Age-associated disruption of molecular clock expression in skeletal muscle of the spontaneously hypertensive rat

Mitsunori Miyazaki, Elizabeth Schroder, Stephanie E. Edelmann, Michael E. Hughes, Karl Kornacker, C. William Balke, Karyn A. Esser

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43 Scopus citations


It is well known that spontaneously hypertensive rats (SHR) develop muscle pathologies with hypertension and heart failure, though the mechanism remains poorly understood. Woon<et al. (2007) linked the circadian clock gene Bmal1 to hypertension and metabolic dysfunction in the SHR. Building on these findings, we compared the expression pattern of several core-clock genes in the gastrocnemius muscle of aged SHR (80 weeks; overt heart failure) compared to aged-matched control WKY strain. Heart failure was associated with marked effects on the expression of Bmal1, Clock and Rora in addition to several non-circadian genes important in regulating skeletal muscle phenotype including Mck, Ttn and Mef2c. We next performed circadian time-course collections at a young age (8 weeks; pre-hypertensive) and adult age (22 weeks; hypertensive) to determine if clock gene expression was disrupted in gastrocnemius, heart and liver tissues prior to or after the rats became hypertensive. We found that hypertensive/hypertrophic SHR showed a dampening of peak Bmal1 and Rev-erb expression in the liver, and the clock-controlled gene Pgc1α in the gastrocnemius. In addition, the core-clock gene Clock and the muscle-specific, clock-controlled gene Myod1, no longer maintained a circadian pattern of expression in gastrocnemius from the hypertensive SHR. These findings provide a framework to suggest a mechanism whereby chronic heart failure leads to skeletal muscle pathologies; prolonged dysregulation of the molecular clock in skeletal muscle results in altered Clock, Pgc1α and Myod1 expression which in turn leads to the mis-regulation of target genes important for mechanical and metabolic function of skeletal muscle.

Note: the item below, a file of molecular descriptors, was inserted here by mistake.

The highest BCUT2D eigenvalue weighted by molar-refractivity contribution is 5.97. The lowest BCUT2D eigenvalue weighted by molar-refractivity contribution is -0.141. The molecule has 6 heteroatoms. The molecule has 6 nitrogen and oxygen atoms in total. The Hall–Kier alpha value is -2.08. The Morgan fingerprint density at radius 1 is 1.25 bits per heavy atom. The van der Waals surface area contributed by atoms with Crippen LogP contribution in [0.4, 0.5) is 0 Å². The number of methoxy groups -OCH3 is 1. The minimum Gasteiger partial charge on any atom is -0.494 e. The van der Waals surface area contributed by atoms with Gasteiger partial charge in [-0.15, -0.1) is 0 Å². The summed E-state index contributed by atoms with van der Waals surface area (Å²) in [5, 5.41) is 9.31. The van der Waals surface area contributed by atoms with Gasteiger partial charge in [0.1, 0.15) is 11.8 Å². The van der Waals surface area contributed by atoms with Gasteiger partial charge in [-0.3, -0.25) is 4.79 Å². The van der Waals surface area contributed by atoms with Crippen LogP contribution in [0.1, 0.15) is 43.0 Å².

Original languageEnglish
Article numbere27168
JournalPLoS ONE
Issue number11
StatePublished - Nov 4 2011

ASJC Scopus subject areas

  • General


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